The loudspeaker provocation

A blanket ban would not violate religious rights of any individual or community.

Why are judicial verdicts being flouted by all religious communities? The answer lies in weak environment protection. ( Source : AP ) Why are judicial verdicts being flouted by all religious communities? The answer lies in weak environment protection. ( Source : AP )
Written by Tahir Mahmood | Published on:August 9, 2014 2:25 am

On Hindu religious occasions one often hears people “doling out cheap jazz or cinema music… I am surprised to hear that the canker has now spread to the precincts of Muslim religious institutions. May be that what is sought to be propagated in this instance is not profane music but a call to the faithful for offering daily prayers, but the objection remains.” Thus observed a Calcutta High Court judge in Masud Alam and others vs Commissioner of Police and another in 1956. He was dealing with a case in which the use of amplifiers in a mosque had been banned by the police, in response to the objections of non-Muslim neighbours. Giving his verdict against the Muslims, the judge said, “one remembers with pleasure the romantic sound of an early morning moazzin from the turrets of an upcountry mosque on a misty morning, but to transform this into a noisy fanfare is neither artistic nor necessary; I find nowhere that the religion of the Muslims enjoins it.”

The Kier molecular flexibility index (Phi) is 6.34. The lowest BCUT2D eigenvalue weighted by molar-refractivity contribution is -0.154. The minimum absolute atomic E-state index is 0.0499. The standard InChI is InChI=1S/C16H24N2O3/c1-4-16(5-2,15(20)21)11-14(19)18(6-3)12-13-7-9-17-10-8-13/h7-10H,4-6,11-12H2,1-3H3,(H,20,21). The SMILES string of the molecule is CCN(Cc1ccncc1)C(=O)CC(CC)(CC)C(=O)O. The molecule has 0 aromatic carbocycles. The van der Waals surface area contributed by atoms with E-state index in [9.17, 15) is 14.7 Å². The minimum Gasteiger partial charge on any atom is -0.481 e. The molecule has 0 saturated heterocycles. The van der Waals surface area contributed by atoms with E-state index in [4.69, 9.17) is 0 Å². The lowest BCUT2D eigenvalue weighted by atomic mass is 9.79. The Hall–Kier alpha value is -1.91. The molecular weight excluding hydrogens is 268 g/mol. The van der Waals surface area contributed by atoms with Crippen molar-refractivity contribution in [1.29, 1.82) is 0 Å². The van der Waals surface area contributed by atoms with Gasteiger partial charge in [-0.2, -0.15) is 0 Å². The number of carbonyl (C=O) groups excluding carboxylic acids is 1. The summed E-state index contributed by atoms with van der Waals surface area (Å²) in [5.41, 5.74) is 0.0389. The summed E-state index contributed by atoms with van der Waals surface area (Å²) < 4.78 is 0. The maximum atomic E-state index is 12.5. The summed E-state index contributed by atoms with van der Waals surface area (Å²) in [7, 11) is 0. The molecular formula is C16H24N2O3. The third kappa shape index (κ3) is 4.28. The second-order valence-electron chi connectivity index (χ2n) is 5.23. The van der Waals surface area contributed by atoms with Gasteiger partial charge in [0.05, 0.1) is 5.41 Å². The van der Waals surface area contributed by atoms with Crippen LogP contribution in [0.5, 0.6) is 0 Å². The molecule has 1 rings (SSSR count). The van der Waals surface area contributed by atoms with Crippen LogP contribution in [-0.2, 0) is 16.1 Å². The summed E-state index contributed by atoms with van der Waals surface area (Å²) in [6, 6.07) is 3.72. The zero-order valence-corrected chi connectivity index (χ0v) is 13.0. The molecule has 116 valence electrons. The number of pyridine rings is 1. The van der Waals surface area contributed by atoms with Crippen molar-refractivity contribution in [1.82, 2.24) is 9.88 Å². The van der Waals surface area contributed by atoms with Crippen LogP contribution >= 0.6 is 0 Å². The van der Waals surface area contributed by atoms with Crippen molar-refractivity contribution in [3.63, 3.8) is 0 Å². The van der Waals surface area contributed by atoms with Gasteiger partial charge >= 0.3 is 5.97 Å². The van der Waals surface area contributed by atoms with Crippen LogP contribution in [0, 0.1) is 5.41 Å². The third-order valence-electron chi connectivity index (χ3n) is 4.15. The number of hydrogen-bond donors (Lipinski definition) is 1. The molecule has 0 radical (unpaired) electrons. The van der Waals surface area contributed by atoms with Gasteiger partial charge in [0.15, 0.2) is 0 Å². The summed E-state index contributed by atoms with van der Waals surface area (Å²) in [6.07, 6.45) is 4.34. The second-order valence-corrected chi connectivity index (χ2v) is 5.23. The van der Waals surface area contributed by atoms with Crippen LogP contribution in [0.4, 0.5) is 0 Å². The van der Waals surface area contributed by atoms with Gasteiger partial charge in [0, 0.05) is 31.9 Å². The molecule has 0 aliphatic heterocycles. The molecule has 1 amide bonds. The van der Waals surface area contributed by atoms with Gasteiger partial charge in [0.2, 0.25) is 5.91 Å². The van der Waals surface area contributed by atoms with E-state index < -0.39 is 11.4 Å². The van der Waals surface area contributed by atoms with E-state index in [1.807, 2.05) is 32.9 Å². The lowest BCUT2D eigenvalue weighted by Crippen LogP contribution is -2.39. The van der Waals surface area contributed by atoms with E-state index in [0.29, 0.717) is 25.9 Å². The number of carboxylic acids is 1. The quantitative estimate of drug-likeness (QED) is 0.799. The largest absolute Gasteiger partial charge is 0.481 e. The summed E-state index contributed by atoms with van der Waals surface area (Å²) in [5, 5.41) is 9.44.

This case was decided at a time when big mosques had just begun using microphones for congregational prayers, against public opinion. In my childhood, people used to oppose its use, saying “the devil speaks in this machine”. So the Calcutta High Court just tried to keep the devil away from the mosque. But the scenario became entirely different within a few years of the Calcutta High Court judgment. Gradually, all mosques began using amplifiers. Today, mosques big and small, in cities and villages, take pride in rendering a “religious service” to the people through the use of loudspeakers. During Ramzan, mosques sound alerts for sahri (the pre-sunrise meal) and iftar (fast-breaking at sunset) by setting off sirens or making announcements over loudspeakers.

Temples in India had embraced the microphone culture long before mosques. Amplifiers are used to broadcast bhajan-kirtans (as well as night-long recitation from the scriptures) that are held not only in temples, but also in makeshift pavilions erected in parks and on public lands. This was also once challenged in the Calcutta High Court, which, consistent with its mosque decision of 1956, ruled that using an amplifier in a temple or for a Hindu religious ceremony elsewhere is not an essential practice of the Hindu faith (Om Birangana Religious Society vs the State and others, 1996) and can lawfully be stopped by a competent authority.

Loudspeakers are used in Sikh gurdwaras to broadcast gurbani (the singing of Granth Sahib hymns) as well, but there is no reported judicial decision regarding this practice. Loudspeakers are generally not used in churches, but a Pentecostal church in south India was once dragged to court for using a microphone during mass. On the neighbours’ …continued »

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